Thursday, December 6, 2012

An Unexpected Angel





AnUnexpected Angel – Plot Synopsis

                Ella Davies, is focused, independent, and driven. Her hard work is finally paying off and she is on the brink of great success. But what no one knows is that her frantic drive is born not from a desire to succeed, but from a need to forget – forget her past, forget her guilt, and mostly, forget the tragedy that changed her life forever.
                Ella’s strategy seems to be working but on Christmas Eve she meets Cohen, a strange man with an even stranger purpose. Cohen catapults Ella back through time and forces her to confront not only her own pain, but the pain of those long since passed. In the process, Ella learns about courage and compassion and that in the darkest hour, no one is ever alone.


Tagline

Sometimes finding peace means finding a difference perspective.


Author Bio

Janet Halling discovered her love of writing at the age of six when her story of a lonely duck won a first grade writing contest. She has a BA in Marketing Communications and lives with her family in northern Utah where she is currently working on her next novel.


The Work of Writing

The most common question I get is about the writing process and how it works. So here’s what I know, based on my experience and conversations with other writers.

I think a common misconception about writers is that we only write when inspiration strikes. Then we become like Jo March in Little Women, hunched like gargoyles in drafty attics amid mountains of crumpled papers while our ink-stained fingers scribble furiously, desperately attempting to keep up with the ideas that flow from our heads like a spigot.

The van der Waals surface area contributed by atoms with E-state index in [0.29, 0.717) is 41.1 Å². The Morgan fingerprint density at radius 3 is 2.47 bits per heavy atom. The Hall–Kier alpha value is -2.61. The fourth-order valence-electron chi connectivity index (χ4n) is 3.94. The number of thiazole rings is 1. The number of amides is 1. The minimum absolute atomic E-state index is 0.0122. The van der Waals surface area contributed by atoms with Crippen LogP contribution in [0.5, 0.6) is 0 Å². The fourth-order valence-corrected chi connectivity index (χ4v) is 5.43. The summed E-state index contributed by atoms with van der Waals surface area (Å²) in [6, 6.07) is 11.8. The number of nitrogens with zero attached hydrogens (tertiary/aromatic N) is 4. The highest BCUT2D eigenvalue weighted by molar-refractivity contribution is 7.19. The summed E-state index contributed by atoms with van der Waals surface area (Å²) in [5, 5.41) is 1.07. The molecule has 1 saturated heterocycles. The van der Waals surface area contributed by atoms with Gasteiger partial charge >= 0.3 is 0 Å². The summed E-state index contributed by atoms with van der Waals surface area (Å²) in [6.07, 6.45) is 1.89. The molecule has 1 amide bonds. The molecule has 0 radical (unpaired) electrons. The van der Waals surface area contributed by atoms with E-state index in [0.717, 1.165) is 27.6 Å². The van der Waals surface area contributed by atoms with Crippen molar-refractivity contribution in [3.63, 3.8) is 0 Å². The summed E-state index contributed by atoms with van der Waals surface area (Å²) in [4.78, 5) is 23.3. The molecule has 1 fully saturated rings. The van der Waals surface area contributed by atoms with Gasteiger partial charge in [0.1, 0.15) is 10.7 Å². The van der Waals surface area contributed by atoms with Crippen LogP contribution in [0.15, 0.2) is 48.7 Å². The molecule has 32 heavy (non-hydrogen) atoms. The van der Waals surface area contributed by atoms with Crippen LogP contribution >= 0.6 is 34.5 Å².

Well...yes. Sometimes it can be that way. And when it is, it’s awesome. But most of the time, it’s a slog. Those moments of inspiration are what every writer dreams about, but for every ten minutes of thrilling creativity, there are usually hours and hours of plain, hard work.

THAT part of writing is meticulous research, ruthless editing, and lots and lots of time spent thinking. Does the story make sense? Would this character really behave this way? Is this the right word or can I think of a better one? Story arc...Plot holes...Grammar...Punctuation!!  And we probably spend more time than we like to admit thinking, “Oh crap! How do I get my characters out of this situation?”

THAT part of writing is not glamorous, but it is the part that takes you from a fleeting idea to a finished manuscript. And THAT part of writing is what allows you to hold your published book for the first time and feel...enormous satisfaction.

So keep on, all you fellow writers! Enjoy the Jo March moments. But don’t forget to put in the rest of the time as well.
 

 

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